Wednesday, October 26, 2011
Toronto After Dark Film Festival 2011 Day 5: Monday October 24, 2011
Day 5 held for a creepy night for film fans with the supernatural themed sister tale of Absentia (you can image that as I co-host a paranormal TV podcast with my own sister that this one holds a special place in my heart) and then we led straight into the chilling action/thriller A Lonely Place to Die which had me shivering in my seat from the mountaineering alone. I forgot I was afraid of heights, let along all the mayhem that followed. Both films were a little different than I expected with Absentia being creepy but not blood-curdlingly scary and A Lonely Place To Die truly being an action-thriller, when I thought it would be more survivalist. But, expectations ain't everything and I really enjoyed both films which made Day 5 turn into one heck of a solid night.
Rather watch than read? ? Check out my Day 5 Vlog! See also videos from festival Intros and Q&A's over at the Movie Moxie Facebook FanPage.
Dir: Annick Blanc
Canada, 15 minutes
I really enjoyed this short which has a strange and slightly off atmosphere, leaving the audience continually curious about what was real and what has not real, and if we - or anyone- was seeing what was happening. There was a really beautiful fluidity to the short that ebbed and flowed in a very stream of conscious way, unspinning a tale that was unnerving from beginning to end.
Writer/Dir: Mike Flanagan
Cast: Katie Parker, Courtney Bell, Dave Levine, Justin Gordon
Supernatural films are always on the top of my to see lists and Absentia is certainly the heaviest supernatural film of the festival so far, and it goes for drama as much as scares as it follows the story Tricia, whose husband disappeared 7 years ago and she is in the process of declaring him dead in absentia. To help her though the troubling time, her kid sister Callie shows up to help with the practical and emotional transition. I'm a big fan of supernatural films and I have 2 sisters and a brother myself so this one really hit home for me, the emotional journey reads strongly and it has an interesting over arching theme of questions how well people know each other even if they are apart - either by choice or by supernatural means. I thought it was scary both conceptually and experientially, but as it's more a drama there maybe aren't as many scares as I felt the audience was expecting. I certainly shrunk in my seat several times when the film was creeping me out and I also was extremely unnerved by the concepts it presented. The production values and acting are also very strong and cohesive for a smaller production, I really enjoyed all the performances from the main and supporting cast and was quite unnerved by the there/not-there creepy supernatural moments. It certainly adds to the ranks of the films from this year’s festival that I already can't wait to see again. Absentia has a great, original story with a nice blending of tension and drama. A fun film to get creeped out to.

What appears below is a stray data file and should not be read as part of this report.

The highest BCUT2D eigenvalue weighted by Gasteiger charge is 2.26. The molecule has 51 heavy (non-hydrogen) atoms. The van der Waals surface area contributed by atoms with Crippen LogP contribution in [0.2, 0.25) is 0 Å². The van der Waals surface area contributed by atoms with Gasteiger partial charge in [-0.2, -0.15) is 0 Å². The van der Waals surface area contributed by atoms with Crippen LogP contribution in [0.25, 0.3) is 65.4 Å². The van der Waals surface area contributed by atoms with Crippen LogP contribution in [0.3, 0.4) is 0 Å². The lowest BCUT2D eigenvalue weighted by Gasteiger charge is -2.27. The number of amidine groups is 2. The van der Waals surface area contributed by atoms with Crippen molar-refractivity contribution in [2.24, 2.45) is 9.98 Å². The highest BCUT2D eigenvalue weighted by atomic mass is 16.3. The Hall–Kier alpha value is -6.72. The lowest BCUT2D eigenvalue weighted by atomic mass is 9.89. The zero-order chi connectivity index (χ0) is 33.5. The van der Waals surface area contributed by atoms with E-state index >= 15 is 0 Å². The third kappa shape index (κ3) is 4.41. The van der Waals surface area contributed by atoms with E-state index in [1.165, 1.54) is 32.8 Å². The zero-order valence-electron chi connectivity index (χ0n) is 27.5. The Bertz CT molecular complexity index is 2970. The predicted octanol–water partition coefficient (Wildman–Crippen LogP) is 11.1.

See more at Absentia's Official Film Site, Trailer, IMDb Page
Dir: Jules Saulnier
Canada, 7 minutes
Wow, this short really brought me back to my theatre days as it plays like a series of vignettes that are obtuse and bizarre yet somehow feel like yes...yes, they do or at least could mean something. I loved the bizarre play between directness and indirectness that always made it feel like what they were telling you mean everything, yet also ... possibly... nothing.
A Lonely Place To Die
Dir: Julian Gilbey
Cast: Melissa George, Ed Speleers, Eamonn Walker, Sean Harris, Karel Roden
A Lonely Place To Die was one of my most anticipated films of the festival, I watched mere seconds of the trailer ages ago and I knew I wanted to see this mountain thriller. I was surprize that it kept being referred to as an action film though, that totally wasn't the sense I got before seeing it but it certainly plays a strong part in the adrenaline-pumping, tension-filled thrill-ride that had me holding my breath and scared to look away for the majority of the film. It's amazing the sustained tension that is created throughout the film, it wasn't exactly what I was expecting but I didn't even have time to process that as you are pretty much strapped into a roller coaster ride where any turn could take you on a completely different course into the depths of the human psyche be it for good, or for bad. I loved the seeing the mountaineering and wide open spaces of great outdoors and I easily connected with the characters, feeling their fears, their strengths and their weaknesses which all play a part in both the fragility and strength of the human spirit and the drive to keep pushing forward even through the most challenging and frightening situations. I was also thrilled to see that creaked open the screen super wide as seeing it large and on the big screen is exactly the best way to experience A Lonely Place To Die. It's definitely in the running as one of the best of the fest.
See more at A Lonely Place To Die's Official Facebook Page, Trailer, IMDb Page
A Lonely Place To Die's writer Will Gilbey with programmer Peter Kuplowsky
The 6th Annual Toronto After Dark Film Festival runs for 8 Nights of Horror, Sci-Fi, Action and Cult Movies at the Toronto Underground Cinema in Toronto, Ontario, Canada from October 20-27, 2011.
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